The School of Earth and Atmospheric Sciences Presents Dr. Shaunna Morrison, Carnegie Science Geophysical Laboratory
In Situ X-ray Diffraction and Crystal Chemistry of Martian Minerals with Implications for the Habitability and Geologic History of Mars
The Mars Science Laboratory rover, Curiosity, is providing observations of rocks and soils in Gale crater. Since landing in 2012, Curiosity has analyzed the mineralogy of sediments with the CheMin instrument, the first X-ray diffractometer on another planet (Blake et al. 2013).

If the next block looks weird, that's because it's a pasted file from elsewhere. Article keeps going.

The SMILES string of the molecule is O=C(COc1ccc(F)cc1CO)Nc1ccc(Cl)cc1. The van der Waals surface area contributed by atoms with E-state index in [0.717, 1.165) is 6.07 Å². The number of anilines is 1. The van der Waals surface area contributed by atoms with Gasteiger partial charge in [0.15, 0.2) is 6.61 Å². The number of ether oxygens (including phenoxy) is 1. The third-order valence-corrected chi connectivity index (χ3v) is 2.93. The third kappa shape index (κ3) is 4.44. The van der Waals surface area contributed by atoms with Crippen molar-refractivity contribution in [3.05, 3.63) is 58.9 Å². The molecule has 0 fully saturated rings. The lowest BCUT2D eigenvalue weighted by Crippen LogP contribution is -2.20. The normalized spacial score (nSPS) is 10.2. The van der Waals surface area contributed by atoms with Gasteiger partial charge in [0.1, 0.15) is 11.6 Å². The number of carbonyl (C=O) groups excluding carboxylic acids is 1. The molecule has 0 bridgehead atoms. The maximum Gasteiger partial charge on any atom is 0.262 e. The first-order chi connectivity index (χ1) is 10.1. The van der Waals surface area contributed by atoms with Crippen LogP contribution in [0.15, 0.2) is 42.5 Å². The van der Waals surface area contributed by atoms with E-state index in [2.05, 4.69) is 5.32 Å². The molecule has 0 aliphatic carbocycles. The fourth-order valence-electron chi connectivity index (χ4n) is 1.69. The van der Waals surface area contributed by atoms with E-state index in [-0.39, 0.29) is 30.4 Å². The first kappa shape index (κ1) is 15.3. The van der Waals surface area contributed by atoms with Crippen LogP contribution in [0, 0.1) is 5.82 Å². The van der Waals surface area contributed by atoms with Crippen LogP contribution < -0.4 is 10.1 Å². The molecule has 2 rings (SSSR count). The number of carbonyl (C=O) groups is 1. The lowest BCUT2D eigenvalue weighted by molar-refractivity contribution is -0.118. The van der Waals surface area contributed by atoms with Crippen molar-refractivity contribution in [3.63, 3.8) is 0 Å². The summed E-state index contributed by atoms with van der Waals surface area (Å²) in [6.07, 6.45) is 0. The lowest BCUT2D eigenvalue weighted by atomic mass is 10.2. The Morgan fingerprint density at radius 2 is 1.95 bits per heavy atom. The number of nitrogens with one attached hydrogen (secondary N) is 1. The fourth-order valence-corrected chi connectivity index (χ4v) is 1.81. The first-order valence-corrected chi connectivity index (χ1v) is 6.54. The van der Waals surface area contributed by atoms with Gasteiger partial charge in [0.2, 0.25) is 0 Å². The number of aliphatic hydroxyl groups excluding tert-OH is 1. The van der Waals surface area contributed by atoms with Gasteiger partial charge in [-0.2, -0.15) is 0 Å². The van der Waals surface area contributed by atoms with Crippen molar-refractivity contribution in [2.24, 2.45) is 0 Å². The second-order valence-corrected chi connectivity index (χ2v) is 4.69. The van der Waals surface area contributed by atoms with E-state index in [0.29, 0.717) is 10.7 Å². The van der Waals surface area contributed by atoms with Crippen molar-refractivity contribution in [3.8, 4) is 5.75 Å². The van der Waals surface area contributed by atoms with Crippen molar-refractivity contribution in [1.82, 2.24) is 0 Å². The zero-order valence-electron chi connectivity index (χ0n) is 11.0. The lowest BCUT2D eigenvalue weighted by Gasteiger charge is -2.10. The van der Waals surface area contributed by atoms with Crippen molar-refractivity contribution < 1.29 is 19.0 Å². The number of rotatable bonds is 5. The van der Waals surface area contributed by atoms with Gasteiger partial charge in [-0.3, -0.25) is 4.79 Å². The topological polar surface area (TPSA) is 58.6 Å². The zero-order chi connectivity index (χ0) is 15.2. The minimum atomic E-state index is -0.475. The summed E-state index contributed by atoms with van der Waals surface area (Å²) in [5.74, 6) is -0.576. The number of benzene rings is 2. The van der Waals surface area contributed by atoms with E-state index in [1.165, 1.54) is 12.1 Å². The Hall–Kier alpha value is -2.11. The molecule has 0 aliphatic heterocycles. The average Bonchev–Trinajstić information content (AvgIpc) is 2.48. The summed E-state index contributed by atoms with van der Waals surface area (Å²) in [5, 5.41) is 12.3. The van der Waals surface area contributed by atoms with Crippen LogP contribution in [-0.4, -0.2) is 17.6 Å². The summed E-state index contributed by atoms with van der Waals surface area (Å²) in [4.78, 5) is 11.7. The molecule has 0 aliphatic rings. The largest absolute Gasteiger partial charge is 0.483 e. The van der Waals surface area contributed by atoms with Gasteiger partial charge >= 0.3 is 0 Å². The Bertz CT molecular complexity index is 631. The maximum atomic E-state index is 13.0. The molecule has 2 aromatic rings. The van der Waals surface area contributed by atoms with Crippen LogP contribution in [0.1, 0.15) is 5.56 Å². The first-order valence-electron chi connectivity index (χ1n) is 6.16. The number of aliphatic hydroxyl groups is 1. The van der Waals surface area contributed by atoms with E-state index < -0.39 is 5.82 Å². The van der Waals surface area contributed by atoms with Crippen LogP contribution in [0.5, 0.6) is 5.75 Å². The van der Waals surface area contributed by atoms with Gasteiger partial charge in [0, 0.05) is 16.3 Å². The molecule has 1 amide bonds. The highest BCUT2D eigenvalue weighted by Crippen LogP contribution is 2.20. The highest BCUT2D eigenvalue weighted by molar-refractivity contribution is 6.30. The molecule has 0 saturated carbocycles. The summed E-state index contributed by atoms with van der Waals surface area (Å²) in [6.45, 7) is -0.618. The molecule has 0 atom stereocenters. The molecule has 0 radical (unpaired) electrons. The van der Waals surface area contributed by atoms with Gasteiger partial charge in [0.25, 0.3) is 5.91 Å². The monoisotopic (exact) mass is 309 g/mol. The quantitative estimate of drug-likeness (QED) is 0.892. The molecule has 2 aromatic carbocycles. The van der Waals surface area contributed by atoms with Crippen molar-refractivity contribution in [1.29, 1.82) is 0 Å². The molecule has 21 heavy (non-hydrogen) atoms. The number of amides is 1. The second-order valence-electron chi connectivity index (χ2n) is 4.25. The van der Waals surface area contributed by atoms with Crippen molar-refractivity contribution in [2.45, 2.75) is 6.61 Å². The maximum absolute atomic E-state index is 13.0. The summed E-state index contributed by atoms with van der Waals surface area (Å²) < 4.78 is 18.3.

CheMin performs quantitative mineralogical analyses of drilled powders and scooped sediment to determine mineral abundances, unit-cell parameters of major crystalline phases, and to estimate the chemical composition of major phases (Morrison et al. 2018a-b).
The mineralogy of analyzed samples plays a key role in characterizing various 3.5 billion-year-old fluvio-lacustrine paleoenvironments in Gale crater, including provenance as well as degree and nature of alteration (e.g., Achilles et al. 2017; Yen 2017; Rampe et al. 2018).